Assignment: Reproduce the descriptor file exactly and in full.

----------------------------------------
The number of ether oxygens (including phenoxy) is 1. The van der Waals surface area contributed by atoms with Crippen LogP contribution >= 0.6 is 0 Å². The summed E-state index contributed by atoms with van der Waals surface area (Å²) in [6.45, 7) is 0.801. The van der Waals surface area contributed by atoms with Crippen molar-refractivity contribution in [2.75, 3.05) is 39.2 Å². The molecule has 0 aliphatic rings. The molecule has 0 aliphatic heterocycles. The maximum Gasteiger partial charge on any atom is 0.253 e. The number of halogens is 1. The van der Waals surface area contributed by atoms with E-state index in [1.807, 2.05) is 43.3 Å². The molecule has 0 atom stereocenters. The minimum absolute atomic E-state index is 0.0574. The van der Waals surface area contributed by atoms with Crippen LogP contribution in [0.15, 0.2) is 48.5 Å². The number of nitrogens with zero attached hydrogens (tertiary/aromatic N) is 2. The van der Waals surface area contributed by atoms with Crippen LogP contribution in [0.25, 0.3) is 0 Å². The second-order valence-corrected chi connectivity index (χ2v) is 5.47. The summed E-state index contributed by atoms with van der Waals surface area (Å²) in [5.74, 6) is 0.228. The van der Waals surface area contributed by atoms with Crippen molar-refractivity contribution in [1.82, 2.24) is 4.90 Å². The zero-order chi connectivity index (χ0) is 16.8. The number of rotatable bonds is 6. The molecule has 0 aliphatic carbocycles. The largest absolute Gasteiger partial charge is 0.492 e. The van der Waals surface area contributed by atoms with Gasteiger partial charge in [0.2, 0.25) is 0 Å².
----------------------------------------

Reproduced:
The number of ether oxygens (including phenoxy) is 1. The van der Waals surface area contributed by atoms with Crippen LogP contribution >= 0.6 is 0 Å². The summed E-state index contributed by atoms with van der Waals surface area (Å²) in [6.45, 7) is 0.801. The van der Waals surface area contributed by atoms with Crippen molar-refractivity contribution in [2.75, 3.05) is 39.2 Å². The molecule has 0 aliphatic rings. The molecule has 0 aliphatic heterocycles. The maximum Gasteiger partial charge on any atom is 0.253 e. The number of halogens is 1. The van der Waals surface area contributed by atoms with E-state index in [1.807, 2.05) is 43.3 Å². The molecule has 0 atom stereocenters. The minimum absolute atomic E-state index is 0.0574. The van der Waals surface area contributed by atoms with Crippen LogP contribution in [0.15, 0.2) is 48.5 Å². The number of nitrogens with zero attached hydrogens (tertiary/aromatic N) is 2. The van der Waals surface area contributed by atoms with Crippen LogP contribution in [0.25, 0.3) is 0 Å². The second-order valence-corrected chi connectivity index (χ2v) is 5.47. The summed E-state index contributed by atoms with van der Waals surface area (Å²) in [5.74, 6) is 0.228. The van der Waals surface area contributed by atoms with Crippen molar-refractivity contribution in [1.82, 2.24) is 4.90 Å². The zero-order chi connectivity index (χ0) is 16.8. The number of rotatable bonds is 6. The molecule has 0 aliphatic carbocycles. The largest absolute Gasteiger partial charge is 0.492 e. The van der Waals surface area contributed by atoms with Gasteiger partial charge in [0.2, 0.25) is 0 Å².